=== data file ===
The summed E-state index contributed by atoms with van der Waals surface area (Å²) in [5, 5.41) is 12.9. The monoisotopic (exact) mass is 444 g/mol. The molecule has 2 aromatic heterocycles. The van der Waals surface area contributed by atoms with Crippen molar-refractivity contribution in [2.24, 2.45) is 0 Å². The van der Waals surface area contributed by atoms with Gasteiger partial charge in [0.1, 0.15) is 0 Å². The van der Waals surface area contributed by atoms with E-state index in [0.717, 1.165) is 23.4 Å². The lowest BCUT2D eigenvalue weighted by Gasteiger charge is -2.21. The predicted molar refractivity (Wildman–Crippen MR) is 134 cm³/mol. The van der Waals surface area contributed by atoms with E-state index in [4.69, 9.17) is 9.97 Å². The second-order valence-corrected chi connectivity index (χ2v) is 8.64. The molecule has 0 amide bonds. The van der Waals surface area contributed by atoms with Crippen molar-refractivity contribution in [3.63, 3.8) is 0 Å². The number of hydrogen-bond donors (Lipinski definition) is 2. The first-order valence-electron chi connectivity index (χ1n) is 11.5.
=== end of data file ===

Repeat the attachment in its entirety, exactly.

The summed E-state index contributed by atoms with van der Waals surface area (Å²) in [5, 5.41) is 12.9. The monoisotopic (exact) mass is 444 g/mol. The molecule has 2 aromatic heterocycles. The van der Waals surface area contributed by atoms with Crippen molar-refractivity contribution in [2.24, 2.45) is 0 Å². The van der Waals surface area contributed by atoms with Gasteiger partial charge in [0.1, 0.15) is 0 Å². The van der Waals surface area contributed by atoms with E-state index in [0.717, 1.165) is 23.4 Å². The lowest BCUT2D eigenvalue weighted by Gasteiger charge is -2.21. The predicted molar refractivity (Wildman–Crippen MR) is 134 cm³/mol. The van der Waals surface area contributed by atoms with E-state index in [4.69, 9.17) is 9.97 Å². The second-order valence-corrected chi connectivity index (χ2v) is 8.64. The molecule has 0 amide bonds. The van der Waals surface area contributed by atoms with Crippen molar-refractivity contribution in [3.63, 3.8) is 0 Å². The number of hydrogen-bond donors (Lipinski definition) is 2. The first-order valence-electron chi connectivity index (χ1n) is 11.5.